dabiq-jesuis-2_3503844bA terminology that keeps popping up in this discussion is that of the Grey Zone. Originally referring to an editorial in ISIS’s online magazine Dabiq (and not to Primo Levi’s chapter about camp life in Auschwitz –although some level of comparison would certainly be welcome here), it describes the twilight zone inhabited by Muslims worldwide, in which they are required to make a choice to live between the ‘kufra’ (infidels) or the caliphate –a choice the Paris attacks were meant to intensify. In that sense, the attacks were indeed about sovereign power, though not in the way Bernard-Henry Levy interprets it –but actually as a realm of life and death. Or, as Claudio Minca and Rory Rowan mention in their recent book where they discuss Carl Schmitt’s ideas on sovereignty and space:

“Existential conflict should be understood here to indicate ‘concrete’ life and death struggles involving the potential loss of human life and not as a metaphor for some generalized concept of social conflict… [Carl] Schmitt explicitly stated that, ‘the friend, enemy, and combat concepts receive their real meaning precisely because they refer to the real possibility of physical killing’ (authors’ italics). Thus, the political is a source of meaning more fundamental than that found in other spheres of human life, since it concerns the very question of existence as such.”

Unknown                                             Unknown-1

  1. The other uncomfortable truth is that while media indeed does report about terror bombings across the world, people react emotionally to what is dear and close to them. In his in-depth analysis of the Paris-Beirut comparison, which is brought up continuously to evoke disparate global concern (and make people feel guilty about it), Vox journalist Max Fisher quotes tweeter Jamiles Lartley who says, quite succinctly, I think: “people should be permitted to grieve and seek redress for specific violence and suffer without being redirected or corrected.” Instead Fisher presents the more complicated question what causes disproportionate care and concern for one country over another in terms of grief and daily struggles (not in the least in hosting the refugee populations that are driven away exactly by the conflicts Western public intellectuals are avoiding in their analysis: in this context I remember an El Pais cartoon some time back saying ‘we are fleeing the wars that once were yours’…). Clearly ‘the media’ is too easy a villain to accuse the lack of global empathy here…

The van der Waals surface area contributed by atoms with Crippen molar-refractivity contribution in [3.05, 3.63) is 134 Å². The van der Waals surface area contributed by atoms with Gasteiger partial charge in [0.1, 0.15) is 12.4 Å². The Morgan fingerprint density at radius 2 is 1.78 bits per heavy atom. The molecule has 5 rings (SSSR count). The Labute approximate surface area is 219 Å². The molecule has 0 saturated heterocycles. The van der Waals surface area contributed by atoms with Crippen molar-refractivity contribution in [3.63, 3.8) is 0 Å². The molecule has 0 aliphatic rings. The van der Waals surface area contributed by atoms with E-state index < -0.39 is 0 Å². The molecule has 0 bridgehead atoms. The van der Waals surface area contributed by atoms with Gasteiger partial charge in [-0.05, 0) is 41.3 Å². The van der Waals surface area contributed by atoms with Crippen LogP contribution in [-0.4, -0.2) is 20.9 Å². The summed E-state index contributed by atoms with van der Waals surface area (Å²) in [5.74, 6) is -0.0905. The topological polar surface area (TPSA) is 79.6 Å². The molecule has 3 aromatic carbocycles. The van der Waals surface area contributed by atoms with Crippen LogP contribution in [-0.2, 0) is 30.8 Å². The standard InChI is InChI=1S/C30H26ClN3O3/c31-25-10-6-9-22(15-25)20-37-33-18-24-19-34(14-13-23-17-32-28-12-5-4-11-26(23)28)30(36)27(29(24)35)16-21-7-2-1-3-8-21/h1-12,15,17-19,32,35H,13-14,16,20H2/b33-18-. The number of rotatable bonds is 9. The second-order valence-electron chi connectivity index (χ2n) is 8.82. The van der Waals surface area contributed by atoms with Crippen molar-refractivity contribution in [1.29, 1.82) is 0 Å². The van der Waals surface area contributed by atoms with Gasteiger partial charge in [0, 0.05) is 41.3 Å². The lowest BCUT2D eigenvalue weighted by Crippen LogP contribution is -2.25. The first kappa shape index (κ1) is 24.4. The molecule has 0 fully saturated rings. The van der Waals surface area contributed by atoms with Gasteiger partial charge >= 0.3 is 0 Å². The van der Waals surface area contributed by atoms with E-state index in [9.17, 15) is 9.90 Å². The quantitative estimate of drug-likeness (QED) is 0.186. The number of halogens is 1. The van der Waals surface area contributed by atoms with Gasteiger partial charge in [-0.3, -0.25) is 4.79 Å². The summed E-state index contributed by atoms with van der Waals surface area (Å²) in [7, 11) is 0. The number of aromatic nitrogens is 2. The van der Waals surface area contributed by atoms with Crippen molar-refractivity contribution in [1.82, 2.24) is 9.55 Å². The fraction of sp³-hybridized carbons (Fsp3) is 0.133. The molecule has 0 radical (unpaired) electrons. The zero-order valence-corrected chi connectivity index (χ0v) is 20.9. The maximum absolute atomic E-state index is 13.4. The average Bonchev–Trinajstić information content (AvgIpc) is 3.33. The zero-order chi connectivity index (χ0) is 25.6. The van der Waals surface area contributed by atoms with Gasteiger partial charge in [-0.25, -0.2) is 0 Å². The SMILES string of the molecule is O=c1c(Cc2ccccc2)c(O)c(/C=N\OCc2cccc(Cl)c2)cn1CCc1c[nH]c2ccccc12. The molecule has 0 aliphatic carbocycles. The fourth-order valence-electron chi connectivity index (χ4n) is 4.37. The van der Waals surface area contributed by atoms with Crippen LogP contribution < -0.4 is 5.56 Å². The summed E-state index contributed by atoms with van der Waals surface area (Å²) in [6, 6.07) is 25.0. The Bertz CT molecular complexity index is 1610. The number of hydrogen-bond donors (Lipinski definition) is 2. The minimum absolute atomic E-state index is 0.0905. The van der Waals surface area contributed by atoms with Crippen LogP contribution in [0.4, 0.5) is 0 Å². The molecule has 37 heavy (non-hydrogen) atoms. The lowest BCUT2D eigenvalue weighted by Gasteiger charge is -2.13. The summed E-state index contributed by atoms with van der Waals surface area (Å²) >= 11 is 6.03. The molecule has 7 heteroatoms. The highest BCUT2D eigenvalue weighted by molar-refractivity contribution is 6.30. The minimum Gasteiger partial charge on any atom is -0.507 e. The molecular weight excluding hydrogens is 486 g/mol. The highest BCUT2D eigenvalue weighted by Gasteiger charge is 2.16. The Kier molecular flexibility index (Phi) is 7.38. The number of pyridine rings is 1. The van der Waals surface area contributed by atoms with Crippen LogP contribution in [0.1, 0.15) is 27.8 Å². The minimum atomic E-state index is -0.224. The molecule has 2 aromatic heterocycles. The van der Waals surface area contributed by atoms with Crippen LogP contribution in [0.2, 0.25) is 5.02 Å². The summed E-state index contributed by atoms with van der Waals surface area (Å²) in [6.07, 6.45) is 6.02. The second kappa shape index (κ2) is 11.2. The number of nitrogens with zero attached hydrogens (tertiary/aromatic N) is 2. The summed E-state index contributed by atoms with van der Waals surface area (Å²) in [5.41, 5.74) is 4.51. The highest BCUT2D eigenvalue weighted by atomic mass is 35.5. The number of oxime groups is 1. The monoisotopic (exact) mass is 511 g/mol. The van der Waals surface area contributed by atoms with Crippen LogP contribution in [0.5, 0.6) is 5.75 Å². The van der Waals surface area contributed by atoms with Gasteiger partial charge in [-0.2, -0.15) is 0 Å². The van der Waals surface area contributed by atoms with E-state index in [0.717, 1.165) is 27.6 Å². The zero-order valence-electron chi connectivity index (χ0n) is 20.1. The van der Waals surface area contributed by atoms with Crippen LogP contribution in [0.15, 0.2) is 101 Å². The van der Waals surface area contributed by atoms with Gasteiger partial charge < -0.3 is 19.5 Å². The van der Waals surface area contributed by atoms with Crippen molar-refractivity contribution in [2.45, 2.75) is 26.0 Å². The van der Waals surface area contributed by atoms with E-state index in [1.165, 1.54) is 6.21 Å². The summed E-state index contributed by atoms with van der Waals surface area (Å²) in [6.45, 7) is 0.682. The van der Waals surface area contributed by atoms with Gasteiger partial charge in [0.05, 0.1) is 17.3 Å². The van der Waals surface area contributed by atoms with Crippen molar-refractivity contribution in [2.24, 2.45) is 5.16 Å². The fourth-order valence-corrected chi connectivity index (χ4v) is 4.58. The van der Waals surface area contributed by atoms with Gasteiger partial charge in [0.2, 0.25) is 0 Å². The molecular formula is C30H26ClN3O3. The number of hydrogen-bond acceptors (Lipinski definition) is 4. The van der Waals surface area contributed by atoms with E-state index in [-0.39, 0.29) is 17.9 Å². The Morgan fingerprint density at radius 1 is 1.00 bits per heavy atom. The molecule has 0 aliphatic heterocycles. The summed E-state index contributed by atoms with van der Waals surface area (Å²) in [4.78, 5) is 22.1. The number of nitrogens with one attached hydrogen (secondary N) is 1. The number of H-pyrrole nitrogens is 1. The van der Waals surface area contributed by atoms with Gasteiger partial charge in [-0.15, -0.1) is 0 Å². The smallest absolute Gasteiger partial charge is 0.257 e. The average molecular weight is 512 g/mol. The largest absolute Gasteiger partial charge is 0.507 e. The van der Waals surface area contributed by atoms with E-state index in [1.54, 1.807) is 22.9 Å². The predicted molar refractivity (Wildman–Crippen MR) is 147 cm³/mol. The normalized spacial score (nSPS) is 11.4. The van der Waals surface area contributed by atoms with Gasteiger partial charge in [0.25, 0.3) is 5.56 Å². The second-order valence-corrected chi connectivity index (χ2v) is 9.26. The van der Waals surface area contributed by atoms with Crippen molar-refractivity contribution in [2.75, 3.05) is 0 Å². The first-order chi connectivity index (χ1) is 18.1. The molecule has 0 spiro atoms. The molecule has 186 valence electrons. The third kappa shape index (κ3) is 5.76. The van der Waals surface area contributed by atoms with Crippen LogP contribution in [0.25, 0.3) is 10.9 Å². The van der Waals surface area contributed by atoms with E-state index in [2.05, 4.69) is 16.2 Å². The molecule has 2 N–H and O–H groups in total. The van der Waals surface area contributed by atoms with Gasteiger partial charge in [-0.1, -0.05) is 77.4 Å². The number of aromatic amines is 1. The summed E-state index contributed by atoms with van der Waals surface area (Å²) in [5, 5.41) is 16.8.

1. The most uncomfortable truth of all is presented to us by Nafeez Mossadeq Ahmed on Open Democracy: that of the regional geopolitics that continue to feed ISIS. Saudi Arabia, Qatar, the UAE, Kuwait and Turkey –all key Western allies– played lead roles in funnelling support to ISIS precursor Al Qaeda. And Turkey sponsors ISIS both through direct military cooperation and through actively facilitating ISIS black market oil sales.

“ISIS, in other words, is state-sponsored –indeed sponsored by purportedly Western-friendly regimes in the Muslim world who are [also, paradoxically] integral to the anti-ISIS coalition.”

Safeguarding the grey zone, Ahmed -but also Etienne Balibar adds, thus not only requires Western publics to hold their governments accountable for such foreign policy mischiefs but it also means actively rejecting exactly the type of band-wagoning Levy and Zizek appear to propose:

“… safeguarding the “grey zone” means more than bandying about the word ‘solidarity’ – it means enacting citizen-solidarity by firmly rejecting efforts by both ISIS and the far-right to exploit terrorism as a way to transform our societies into militarized police-states where dissent is demonized, the Other is feared, and mutual paranoia is the name of the game. That, in turn, means working together to advance and innovate the institutions, checks and balances, and accountability necessary to maintain and improve the framework of free, open and diverse societies.”



p.s. after days of frenetic searching across hospitals, a friend of a Parisian friend who went missing the nigth of the attacks has finally been found… death. I mourn her loss –not for any particular reason, but because she is a human being. I hope that is still permitted.


Brussels 2012 (co Timothy Raeymaekers)